Is this the "BRICs Decade"?
What's next for the world's key emerging markets
The last decade saw the “arrival” of the BRICs story. Here, we take a look at the next chapter—at how the BRICs and their relationships with the rest of the world will change in their second decade. We expect many of the trends we have already seen to continue and become even more pronounced.
Our baseline projections envisage the BRICs, as an aggregate, overtaking the US by 2018. In terms of size, Brazil’s economy will be larger than Italy’s by 2020; India and Russia will individually be larger than Spain, Canada or Italy.
In the coming decade, the more striking story will be the rise of the new BRICs middle class.
In the last decade alone, the number of people with incomes greater than $6,000 and less than $30,000 has grown by hundreds of millions, and this number is set to rise even further in the next 10 years. These trends imply an acceleration in demand potential that will affect the types of products the BRICs import—the import share of low value added goods is likely to fall and imports of high value added goods, such as cars, office equipment and technology, will rise.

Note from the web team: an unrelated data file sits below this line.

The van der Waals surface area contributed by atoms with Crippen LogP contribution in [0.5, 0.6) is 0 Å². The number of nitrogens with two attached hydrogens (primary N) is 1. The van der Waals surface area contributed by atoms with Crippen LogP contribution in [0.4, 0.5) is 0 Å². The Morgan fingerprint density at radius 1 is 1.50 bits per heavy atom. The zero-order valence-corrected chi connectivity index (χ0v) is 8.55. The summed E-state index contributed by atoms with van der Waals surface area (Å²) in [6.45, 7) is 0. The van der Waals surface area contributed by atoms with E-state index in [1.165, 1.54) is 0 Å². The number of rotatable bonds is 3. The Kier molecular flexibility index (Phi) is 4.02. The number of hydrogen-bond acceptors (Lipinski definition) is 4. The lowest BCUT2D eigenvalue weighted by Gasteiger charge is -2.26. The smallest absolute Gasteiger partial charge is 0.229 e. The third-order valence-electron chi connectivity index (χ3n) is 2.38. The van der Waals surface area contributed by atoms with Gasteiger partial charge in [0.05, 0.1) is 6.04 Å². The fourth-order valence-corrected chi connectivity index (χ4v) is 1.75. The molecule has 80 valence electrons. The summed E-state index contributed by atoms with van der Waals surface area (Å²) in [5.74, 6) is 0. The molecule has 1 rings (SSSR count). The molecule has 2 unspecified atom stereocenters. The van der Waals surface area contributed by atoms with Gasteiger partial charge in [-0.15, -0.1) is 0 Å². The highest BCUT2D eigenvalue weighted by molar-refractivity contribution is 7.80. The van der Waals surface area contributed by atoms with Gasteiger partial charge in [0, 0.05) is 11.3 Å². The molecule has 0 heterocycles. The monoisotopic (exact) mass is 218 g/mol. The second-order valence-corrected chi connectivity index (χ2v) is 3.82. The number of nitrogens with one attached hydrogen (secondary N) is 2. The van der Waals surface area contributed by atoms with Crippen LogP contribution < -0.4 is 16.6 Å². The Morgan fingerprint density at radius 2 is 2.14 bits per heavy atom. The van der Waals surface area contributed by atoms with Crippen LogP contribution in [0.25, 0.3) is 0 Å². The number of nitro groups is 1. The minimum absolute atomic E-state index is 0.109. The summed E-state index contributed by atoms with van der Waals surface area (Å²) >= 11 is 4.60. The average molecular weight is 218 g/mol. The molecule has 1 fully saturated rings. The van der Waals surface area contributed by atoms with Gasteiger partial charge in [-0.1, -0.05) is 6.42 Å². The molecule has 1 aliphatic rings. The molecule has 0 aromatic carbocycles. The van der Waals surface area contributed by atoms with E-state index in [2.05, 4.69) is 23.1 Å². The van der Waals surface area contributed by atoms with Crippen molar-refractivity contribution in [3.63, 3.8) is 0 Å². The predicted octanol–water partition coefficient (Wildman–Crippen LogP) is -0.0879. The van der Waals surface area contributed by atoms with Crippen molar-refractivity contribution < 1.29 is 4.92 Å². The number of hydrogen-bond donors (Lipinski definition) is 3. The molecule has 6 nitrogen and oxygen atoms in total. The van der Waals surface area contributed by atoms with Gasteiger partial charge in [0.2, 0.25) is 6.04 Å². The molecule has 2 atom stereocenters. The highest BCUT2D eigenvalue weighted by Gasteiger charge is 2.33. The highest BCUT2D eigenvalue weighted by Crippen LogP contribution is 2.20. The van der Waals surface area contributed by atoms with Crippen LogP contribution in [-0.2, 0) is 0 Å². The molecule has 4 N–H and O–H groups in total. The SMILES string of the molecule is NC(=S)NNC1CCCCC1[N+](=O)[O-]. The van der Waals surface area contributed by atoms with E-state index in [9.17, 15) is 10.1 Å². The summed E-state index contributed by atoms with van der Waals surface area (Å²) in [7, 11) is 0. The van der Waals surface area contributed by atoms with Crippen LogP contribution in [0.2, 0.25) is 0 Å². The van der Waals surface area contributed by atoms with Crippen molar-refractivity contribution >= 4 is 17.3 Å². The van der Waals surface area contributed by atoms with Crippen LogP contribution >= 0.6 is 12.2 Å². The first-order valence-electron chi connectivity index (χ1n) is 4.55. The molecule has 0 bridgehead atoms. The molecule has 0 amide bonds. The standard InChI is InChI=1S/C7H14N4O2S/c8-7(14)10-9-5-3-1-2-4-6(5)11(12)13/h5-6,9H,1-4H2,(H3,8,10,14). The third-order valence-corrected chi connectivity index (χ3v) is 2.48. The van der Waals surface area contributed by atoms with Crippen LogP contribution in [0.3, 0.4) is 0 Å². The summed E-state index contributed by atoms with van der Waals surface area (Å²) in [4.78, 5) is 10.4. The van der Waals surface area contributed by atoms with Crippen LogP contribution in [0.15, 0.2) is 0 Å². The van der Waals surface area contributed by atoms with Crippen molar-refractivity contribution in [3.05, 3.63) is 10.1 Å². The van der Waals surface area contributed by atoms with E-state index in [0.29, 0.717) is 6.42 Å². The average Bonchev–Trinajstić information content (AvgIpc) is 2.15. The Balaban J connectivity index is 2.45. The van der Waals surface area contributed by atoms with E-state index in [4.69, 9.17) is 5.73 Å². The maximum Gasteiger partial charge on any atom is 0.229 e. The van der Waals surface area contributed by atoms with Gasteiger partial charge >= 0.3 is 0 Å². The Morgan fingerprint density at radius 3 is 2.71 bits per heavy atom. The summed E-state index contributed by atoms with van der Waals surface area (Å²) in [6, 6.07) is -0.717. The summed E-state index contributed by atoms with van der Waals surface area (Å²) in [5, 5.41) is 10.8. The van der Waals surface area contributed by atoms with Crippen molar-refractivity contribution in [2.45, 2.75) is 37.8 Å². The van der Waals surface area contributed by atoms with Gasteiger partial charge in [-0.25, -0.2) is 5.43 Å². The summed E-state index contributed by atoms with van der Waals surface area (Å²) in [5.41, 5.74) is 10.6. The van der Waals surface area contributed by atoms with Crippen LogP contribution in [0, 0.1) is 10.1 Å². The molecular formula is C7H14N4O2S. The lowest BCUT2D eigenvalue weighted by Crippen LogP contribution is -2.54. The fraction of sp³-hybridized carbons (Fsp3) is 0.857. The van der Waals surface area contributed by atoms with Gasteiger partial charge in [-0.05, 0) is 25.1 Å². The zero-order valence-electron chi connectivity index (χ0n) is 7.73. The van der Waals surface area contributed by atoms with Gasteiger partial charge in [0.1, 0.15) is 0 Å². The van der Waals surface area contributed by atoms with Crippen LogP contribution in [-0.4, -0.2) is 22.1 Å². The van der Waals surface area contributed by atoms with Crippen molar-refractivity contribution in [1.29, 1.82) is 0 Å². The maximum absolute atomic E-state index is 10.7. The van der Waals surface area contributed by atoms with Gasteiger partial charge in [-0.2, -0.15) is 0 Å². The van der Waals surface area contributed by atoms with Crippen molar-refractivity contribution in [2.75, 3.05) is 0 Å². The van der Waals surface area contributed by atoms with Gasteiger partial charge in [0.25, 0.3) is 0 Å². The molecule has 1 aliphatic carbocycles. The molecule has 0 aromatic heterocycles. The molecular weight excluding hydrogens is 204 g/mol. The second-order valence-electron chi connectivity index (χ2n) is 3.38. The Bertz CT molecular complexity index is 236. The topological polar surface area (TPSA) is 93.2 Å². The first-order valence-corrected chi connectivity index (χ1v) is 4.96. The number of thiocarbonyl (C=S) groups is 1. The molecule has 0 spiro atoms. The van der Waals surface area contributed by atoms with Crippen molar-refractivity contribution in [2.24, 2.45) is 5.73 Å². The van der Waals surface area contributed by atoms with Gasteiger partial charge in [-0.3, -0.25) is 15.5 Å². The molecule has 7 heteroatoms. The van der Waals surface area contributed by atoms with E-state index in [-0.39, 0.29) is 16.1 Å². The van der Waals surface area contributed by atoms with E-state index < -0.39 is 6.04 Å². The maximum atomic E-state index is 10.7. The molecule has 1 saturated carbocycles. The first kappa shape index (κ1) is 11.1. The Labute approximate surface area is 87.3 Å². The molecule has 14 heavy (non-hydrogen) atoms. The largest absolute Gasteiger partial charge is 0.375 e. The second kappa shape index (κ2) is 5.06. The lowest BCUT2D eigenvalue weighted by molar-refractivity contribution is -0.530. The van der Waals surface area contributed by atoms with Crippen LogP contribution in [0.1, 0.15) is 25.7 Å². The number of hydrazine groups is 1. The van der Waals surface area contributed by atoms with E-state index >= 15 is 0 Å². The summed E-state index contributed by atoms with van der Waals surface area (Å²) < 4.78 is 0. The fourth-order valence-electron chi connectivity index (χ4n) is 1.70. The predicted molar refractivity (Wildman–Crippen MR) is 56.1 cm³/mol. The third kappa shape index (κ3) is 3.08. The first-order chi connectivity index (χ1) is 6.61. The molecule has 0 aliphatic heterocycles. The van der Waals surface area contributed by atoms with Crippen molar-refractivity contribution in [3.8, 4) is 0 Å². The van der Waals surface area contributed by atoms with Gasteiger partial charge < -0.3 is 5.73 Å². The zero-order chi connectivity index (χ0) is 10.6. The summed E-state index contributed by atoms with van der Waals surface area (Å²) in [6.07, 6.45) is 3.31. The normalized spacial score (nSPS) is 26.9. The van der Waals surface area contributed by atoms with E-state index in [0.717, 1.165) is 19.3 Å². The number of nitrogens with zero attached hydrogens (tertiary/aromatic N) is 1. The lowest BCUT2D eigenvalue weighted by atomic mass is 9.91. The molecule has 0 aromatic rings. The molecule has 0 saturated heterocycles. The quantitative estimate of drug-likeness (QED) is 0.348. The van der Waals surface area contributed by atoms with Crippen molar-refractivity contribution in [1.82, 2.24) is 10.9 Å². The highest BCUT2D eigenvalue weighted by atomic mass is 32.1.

In the past decade, BRIC equity markets outperformed significantly because the strong growth of these economies surprised many and the BRICs themselves came into focus. At the same time, valuations were low relative to many major markets in 2000. Now that the BRICs story is better known, expectations are higher and the valuation gap is much smaller, the same degree of outperformance seems much less likely, even if the BRICs deliver solid returns.